Mirror Visitor Quartet Books 1-2 by Christelle Dabos {Book Review}

As far as underrated books go, this series is really giving me that vibe.  There is a decent following, but most are French speaking fans, so a little hard to communicate or understand fan art memes without a French dictionary on hand. The Mirror Visitor Quartet is a French series by Christelle Dabos, with the first book, A Winter’s Promise, and second, The Missing of Clairdelune, currently available to purchase in America. It sounds like the third will be available in May 2020 right now, with the final to be determined.

So, what is this underrated series about?

A Winter’s Promise follows Ophelia as she finds out that she not only has been betrothed to someone on another ark (they are like separate worlds/societies.ecosystems), but it will mean both giving up her position as a reader of historical objects and leaving her family/life behind. To make matters worse the world she is entering is dangerous, filled with schemers, and her fiancé also isn’t someone for her to rely on.  In order to survive Ophelia will have to use her intelligence, stubbornness, and object reading to adapt to a world that would harm her just for her connection to her fiancé.

Well, that is as simple as I can make it, given just how unique this series would structure is.

Overall Rating (2 Books): 4.5 Stars

A Winter’s Promise

Rating: 4 out of 5 Stars

When it comes to the first book in a fantasy/sci-fi I’ve come to expect slowness. Where I struggled at first with this book was grasping the structure and rules of its world. To lay it all out, Ophelia is from an ark called Anima, her fiancé is from the Pole.  The main differences between these two societies/ecosystems is the weather and abilities the people there possess. Each of the arks are also separated by a “distance/landscape” that only airships can cross. Getting that and the abilities understood in my mind took a little time and concentration, hence the 4 star review.

The world building confusion does, thankfully, subside. Once it did for me I was able to focus on the intrigue as Ophelia settles into her new “home” and “family”. This is about the point where my addiction to this series began. While Anima had objects with their own emotions and the ability to act on their own, it was safe with any darkness at least hidden for the time being. In Pole, anything goes, with the Patriarch seeming to relish or not care at all the fear and destructive violence his court breeds.  Ophelia also sticks out since everyone on each ark is related, so while all the Pole citizens are pale haired and tall, she is short and brunette with glasses that change color based on her mood. She also isn’t told much by her fiancé, which puts her into more danger, so the beginning of her time there is about as safe as shark infested waters.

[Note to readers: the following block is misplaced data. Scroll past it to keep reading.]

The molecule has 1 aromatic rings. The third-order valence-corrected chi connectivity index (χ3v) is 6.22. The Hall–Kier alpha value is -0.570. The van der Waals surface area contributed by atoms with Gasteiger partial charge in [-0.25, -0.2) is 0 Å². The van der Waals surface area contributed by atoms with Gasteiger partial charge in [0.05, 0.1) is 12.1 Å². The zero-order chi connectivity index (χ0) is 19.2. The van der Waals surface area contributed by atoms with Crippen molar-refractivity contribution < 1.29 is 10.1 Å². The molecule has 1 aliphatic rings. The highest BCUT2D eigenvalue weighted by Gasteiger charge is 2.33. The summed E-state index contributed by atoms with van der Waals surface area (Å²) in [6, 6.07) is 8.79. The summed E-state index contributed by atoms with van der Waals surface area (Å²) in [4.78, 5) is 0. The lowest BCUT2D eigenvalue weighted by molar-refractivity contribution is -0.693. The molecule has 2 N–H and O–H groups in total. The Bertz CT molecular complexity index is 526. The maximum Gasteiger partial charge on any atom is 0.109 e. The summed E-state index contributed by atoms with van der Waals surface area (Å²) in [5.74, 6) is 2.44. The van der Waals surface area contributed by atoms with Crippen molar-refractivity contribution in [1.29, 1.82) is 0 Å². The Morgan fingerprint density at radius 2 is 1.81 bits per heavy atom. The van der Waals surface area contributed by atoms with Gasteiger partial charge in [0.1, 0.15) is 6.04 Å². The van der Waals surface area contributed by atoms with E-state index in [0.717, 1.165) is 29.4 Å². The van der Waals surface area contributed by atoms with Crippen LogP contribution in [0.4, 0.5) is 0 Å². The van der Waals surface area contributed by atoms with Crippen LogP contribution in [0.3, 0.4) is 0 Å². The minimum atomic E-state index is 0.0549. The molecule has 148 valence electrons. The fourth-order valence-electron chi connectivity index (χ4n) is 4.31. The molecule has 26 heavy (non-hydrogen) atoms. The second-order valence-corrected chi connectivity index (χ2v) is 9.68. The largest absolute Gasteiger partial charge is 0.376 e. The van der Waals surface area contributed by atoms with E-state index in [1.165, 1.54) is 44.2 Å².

There is character building in this book, but it feels like most of it is focused on Ophelia and her Aunt as the two realize they’ll need to stick together just to survive her future in-laws.  It isn’t necessarily a bad thing that we only get focused on these two, I really like that Ophelia seems to be underestimated by everyone, including her family, and this ends up being her chance to finally plant her feet, even if she can’t outright say no to everything.

 

The Missing of Clairdelune

Rating: 5 out of 5 stars

This was my favorite of the two books, which seems to be how it works for me in most fantasy/sci-fi series.  I appreciate the world building and setup, but the second book is almost like coming home, all the knowledge there, and now I just get to focus on the drama and characters.

The characters, being my favorite part of this book.  In A Winter’s Promise, we are introduced to a whole host of characters, many of which are deeply and openly flawed when we are in the Pole.  Going from Archibald to Thorn’s Aunt, it’s like the lens they see themselves in and the one Ophelia sees are like night and day.  This book is their chance to shine, each person given a new light, and an opportunity to grow, or at least let Ophelia in.  There’s more comraderie, and an overall sense that Ophelia is no longer on her own.  It’s a nice change to the Pole we were first introduced to, and a welcome reprieve to the trapped feeling as well.  It doesn’t necessarily erase the terrifying bits of court, or the fact that the people outside her circle are still pretty vicious, but it evens the odds a bit.  We also get to know Thorn a bit more, and maybe even side with him? Or maybe just feel for him?  I definitely took his side on a few of the moments between him and Ophelia.

This book was just a lot easier to get into compared to the second, and definitely was inhaled like air.  In the end, I’m a little sad I have to wait on the third and fourth book to be translated before knowing what happens next, but I’ll be a good patient reader.

 

Have you read these books yet?  Let me know your thoughts in the comments!

6 thoughts on “Mirror Visitor Quartet Books 1-2 by Christelle Dabos {Book Review}

Add yours

  1. I have a question about the translation, if I don’t bother. For example why did the translator choose to keep the word Clairedelune but she changed the name Citaceleste? I don’t know if you have other examples of you can answer

    Liked by 1 person

    1. I’m not as familiar with the translation decisions they made, sometimes it could be publisher decisions or author ones when it comes to names since they can be more artistic choice rather than just translation. I hope that sort of helps.

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